The next day, I wandered to the agreed meeting spot with a bulging pocket full of $20s. Little did I know when I set out that my bank does not exist in this state, so I was forced to use the ATM of another bank to withdraw the money... but it was an easily overcome obstacle. I do wish I'd gotten a photo of the pile o money though, that was fairly ludicrous. I had too much on my mind at the time.
I met up with the owner of the bike and took it for a spin around the parking lot. There was a very, very steep learning curve. I am a short, 5'5" or so woman, and the only bike I'd ever rode was my Rebel. Never even test-drove a dual sport, never rode dirt bikes as a kid... nada. The DR650 is a tall machine, and this one was even taller - stiffer suspension and the Renazco seat make it a good couple of inches taller than a stock version. I found that I could flat foot one foot, or drag both tippy-toes. I learned really, really quickly that the clutch was not nearly as forgiving as my Rebel, although it did take a few stalls due to a dropped clutch getting up to speed from a stop to drive the lesson home. The low-end torque was phenomenal, like nothing I'd experienced on the smaller bike. I looked it over for obvious problems, and finding none that would outweigh the value of the purchase, gave away my bundle of cash and had the title signed over to me at a notary.
Why yes, most of my luggage IS tarp straps, why do you ask?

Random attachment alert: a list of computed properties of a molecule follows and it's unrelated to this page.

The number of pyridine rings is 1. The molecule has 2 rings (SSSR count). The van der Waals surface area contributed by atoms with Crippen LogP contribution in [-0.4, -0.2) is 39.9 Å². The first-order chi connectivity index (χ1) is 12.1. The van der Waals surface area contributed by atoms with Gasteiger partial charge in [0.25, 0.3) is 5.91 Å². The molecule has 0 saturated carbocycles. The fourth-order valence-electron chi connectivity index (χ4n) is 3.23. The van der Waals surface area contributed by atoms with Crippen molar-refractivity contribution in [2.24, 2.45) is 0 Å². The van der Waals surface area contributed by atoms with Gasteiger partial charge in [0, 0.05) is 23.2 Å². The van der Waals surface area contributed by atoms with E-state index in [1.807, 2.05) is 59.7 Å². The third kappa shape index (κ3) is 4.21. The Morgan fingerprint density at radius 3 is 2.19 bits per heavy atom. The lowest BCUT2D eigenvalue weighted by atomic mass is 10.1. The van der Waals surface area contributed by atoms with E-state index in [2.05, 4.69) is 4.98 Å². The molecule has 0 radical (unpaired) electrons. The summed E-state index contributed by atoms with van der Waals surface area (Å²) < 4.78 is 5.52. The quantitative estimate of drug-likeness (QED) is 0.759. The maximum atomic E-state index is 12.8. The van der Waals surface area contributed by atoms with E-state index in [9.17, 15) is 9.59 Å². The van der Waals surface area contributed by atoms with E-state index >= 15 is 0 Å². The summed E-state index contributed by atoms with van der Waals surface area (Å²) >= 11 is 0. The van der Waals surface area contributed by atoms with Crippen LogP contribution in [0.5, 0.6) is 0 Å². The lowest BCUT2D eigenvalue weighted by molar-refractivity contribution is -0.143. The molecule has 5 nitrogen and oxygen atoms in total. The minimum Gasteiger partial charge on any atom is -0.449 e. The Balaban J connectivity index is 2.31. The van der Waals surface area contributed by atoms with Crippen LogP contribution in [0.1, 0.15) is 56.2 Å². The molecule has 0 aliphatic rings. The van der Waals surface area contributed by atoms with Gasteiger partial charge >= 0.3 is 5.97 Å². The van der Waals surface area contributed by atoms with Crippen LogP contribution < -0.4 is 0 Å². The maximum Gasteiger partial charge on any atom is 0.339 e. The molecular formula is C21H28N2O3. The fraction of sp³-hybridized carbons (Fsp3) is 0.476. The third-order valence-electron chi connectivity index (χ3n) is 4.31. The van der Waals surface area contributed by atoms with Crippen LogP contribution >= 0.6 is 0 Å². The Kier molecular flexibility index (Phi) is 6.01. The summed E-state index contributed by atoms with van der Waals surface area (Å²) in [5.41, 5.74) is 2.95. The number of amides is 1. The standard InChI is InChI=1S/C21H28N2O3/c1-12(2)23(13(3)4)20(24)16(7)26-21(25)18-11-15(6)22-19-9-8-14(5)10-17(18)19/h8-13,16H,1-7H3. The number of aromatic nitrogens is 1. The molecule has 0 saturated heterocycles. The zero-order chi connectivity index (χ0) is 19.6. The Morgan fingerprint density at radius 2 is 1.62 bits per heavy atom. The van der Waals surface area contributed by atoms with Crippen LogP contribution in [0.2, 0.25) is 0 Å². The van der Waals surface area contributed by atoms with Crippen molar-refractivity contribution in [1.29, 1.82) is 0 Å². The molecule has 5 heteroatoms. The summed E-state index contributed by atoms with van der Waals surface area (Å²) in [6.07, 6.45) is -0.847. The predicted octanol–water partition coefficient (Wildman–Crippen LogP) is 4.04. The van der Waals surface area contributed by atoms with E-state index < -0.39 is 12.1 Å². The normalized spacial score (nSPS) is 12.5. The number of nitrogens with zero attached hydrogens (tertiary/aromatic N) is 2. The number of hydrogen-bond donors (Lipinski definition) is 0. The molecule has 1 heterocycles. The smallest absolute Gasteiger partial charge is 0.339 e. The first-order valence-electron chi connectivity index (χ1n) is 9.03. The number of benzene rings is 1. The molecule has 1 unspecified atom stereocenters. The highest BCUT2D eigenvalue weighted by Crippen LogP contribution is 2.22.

It's an ugly fucker, but paint is cheap and it suits me just fine!
The previous owner was absolutely fantastic. He was a hoarder - he had a good number of OEM parts, another set of tires, rims, and other goodies that he sent with me. I wasn't willing to carry all of these things strapped Beverly Hillbillies-style to the bike, especially an unfamiliar bike, so he was a true gentleman and drove me to a UPS store, where I spent $200 shipping everything but the stock exhaust home. He seemed a bit sad to see his baby go, but his wife was expecting, and had developed an interest in riding pillion, so he was in the market for a cruiser instead. His loss!
The day that I purchased the bike was dreary and rainy, but I didn't care. I had a new motorcycle! After getting insurance set up and printed out, I romped around on some back roads, going in the vague direction of Phoenix, and retired to a scummy dive motel in Chickasha for the evening.